Opinion

The Mumbrella confessional: How corruption in Vietnam’s commercials production industry is hurting the work

Vendetta or anonymous mask. High quality vector. Eyes are hollow - transparent.

In the second of an occasional series, an anonymous agency creative director tells Mumbrella’s Robin Hicks about systemic corruption in the commercials production business in Vietnam, and how it is hurting the quality of the country’s advertising output.

I’ve never taken a ’sweetener’ or a ’thank you’ in my life. Sometimes it feels like I’m the stupid one for not doing so. All this money is spinning around: Three thousand, five thousand, sometimes US$10,000 I could make personally for awarding a TV project to a production company.

There are managing directors, executive creative directors and executive producers who demand fees from production houses for awarding jobs. There’s one MD at an international agency who is building a house in Bali with the profits he gets from productions. Those productions have dropped in number over the last few years as, like many agencies, they tend to be doing a lot less TV and more digital/content. But when they were doing between 35 and 40 TVCs a year, it soon mounts up. Do the maths – around US$200,000 dollars in brown envelopes, completely tax free.

Last year, all the production houses had a party recently when one particular EP left Vietnam. This individual used to demand so much money because of this position of power – awarding to the highest bidder.

I never realised until I got to Vietnam how dirty the production industry can be. Every production house fights for each job, that’s fair. And they’re expected to pay for those jobs, that’s not fair.

One I know about, because a colleague’s ex-girlfriend works there, used to turn down jobs because they were asked for money under the table. But they soon realised that if they didn’t pay it, their business would be marginalised; they would get one in 10 jobs instead of one in three or four.

On the other side, a very large production house in Ho Chi Minh City declares internally that they aim to take between 50-60% of the budget for themselves.

So they only use 40-50% of the budget to make the actual TVC. Imagine what’s left after the agency, EP, ECD and whoever else have taken their bit. Insane.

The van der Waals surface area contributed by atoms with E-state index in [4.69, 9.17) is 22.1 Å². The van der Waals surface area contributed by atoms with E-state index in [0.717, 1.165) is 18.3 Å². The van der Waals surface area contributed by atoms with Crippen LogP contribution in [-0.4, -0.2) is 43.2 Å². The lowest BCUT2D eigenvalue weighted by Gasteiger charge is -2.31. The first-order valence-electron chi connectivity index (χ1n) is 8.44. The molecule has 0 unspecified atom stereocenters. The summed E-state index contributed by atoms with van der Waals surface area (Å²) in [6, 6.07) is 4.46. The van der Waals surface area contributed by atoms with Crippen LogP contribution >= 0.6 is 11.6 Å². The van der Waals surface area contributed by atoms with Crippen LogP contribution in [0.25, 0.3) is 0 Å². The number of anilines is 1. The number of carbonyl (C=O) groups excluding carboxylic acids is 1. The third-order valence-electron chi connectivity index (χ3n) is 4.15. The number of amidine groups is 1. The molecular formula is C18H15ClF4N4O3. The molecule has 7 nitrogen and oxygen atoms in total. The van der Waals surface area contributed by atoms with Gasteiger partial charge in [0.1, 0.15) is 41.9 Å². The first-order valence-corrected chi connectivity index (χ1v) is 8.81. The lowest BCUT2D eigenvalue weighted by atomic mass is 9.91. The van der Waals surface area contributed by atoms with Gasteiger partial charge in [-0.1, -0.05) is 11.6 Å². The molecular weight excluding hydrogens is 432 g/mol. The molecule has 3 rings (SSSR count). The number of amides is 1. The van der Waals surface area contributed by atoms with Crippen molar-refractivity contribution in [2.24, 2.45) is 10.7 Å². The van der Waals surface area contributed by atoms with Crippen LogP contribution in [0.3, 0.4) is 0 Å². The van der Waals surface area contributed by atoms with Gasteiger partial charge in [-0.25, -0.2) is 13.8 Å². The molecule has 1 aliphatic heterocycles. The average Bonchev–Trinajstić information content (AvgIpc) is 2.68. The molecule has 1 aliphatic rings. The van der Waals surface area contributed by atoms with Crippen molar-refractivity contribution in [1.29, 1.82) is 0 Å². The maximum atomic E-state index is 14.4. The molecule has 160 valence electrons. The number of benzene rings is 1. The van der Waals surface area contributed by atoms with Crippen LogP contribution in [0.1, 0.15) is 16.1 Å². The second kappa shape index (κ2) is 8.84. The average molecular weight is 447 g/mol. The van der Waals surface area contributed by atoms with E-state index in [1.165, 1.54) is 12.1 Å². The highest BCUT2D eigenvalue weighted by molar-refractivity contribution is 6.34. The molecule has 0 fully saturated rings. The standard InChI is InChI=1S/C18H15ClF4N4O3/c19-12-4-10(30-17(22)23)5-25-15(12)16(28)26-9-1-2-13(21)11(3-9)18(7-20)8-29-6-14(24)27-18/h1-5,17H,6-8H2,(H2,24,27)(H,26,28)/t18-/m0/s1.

Agencies are taking their cut too. Some call it a “Producer’s fee” yet they don’t actually have a Producer. And the money is paid into private bank accounts. One agency EP spends many holidays in Europe and around the world. Nice for her. Totally unrealistic on her salary. So….?

These are agencies that are working for multinational clients. They’re not small local clients we’re talking about.

It is relatively cheap to make TVCs in Vietnam. A few years ago, one network Agency never had a budget of over US$20,000 to make a commercial. But occasionally you have a budget over US$300,000 sometimes as much as $600,000, but everyone wants a slice of the pie.

If it’s a US$150,000 budget, the Agency, which has usually been cut to the bone on fees by the client, wants 10% of that. The production house, which in turn is being squeezed by the Agency, needs to mark up the work too to make their money. And they tend to be looking for 20-30%, often more. Then the producer wants a kickback too, anywhere between US$3-5,000. And some ECDs also want envelope with US$3-5,000 in it. Take off tax, and suddenly $150,000 is closer to $75,000.

$150,000 buys you an ok TV ad. $75K buys you a poor TV ad. Silk purse, sows ear.

Some clients are also on the take. They will say, “Is it ok if I bring partner on the shoot to Paris/Australia/South Africa?” And it’s just accepted that that will happen. Others will also ask for brown envelopes from the Agency.

It’s a bizarre system that is hurting the work.

If people stopped being so greedy they’d get better advertising. And the work would perform better. And as a result maybe they would get bigger bonuses because their companies’ sales would be better. Does anyone think long-term any more?

This issue is not unique to Vietnam. It’s happening in other markets too such as Indonesia and Thailand.

Even in Singapore it goes on too I’m told, although in a more discrete way. Extra things added to the production budget that don’t actually exist, other things mysteriously marked up. The extra cash comes in and is then siphoned out ‘creatively’.

Some say it’s just an “Asian thing” where people are used to giving backhanders to get business. Some Agencies will also do that to secure clients. I’ve been in situations before where we’ve lost a pitch and you know damn well that the other agency has pushed a fat envelope over to win the client.

I’ve spoken to EPs who own production houses. They’ve said “you’ll never win on this one, it’ll never stop – because it’s they way business works here.” When I asked why they didn’t plough as much as they possibly could into making the work great, they also responded that “No one cares about quality. Clients don’t know the difference between good and bad anyway.”

Really? Come on, guys. Vietnam won two Lions from 89 entries at Cannes this year. Perhaps that number would be higher if the rot stopped. And maybe Asia as a whole would be seen as less corrupt if this truly became an unacceptable way to ‘do business’.

One day I’ll leave Vietnam. I just hope that in the meantime, the corruption will reduce but I can’t see it ever going away. I just appeal to all agencies for more transparency, less greed. It hurts the work – the only thing we should believe in.

  • Have you got a confession? We’ll protect your anonymity – email robin.hicks@mumbrella.asia.com
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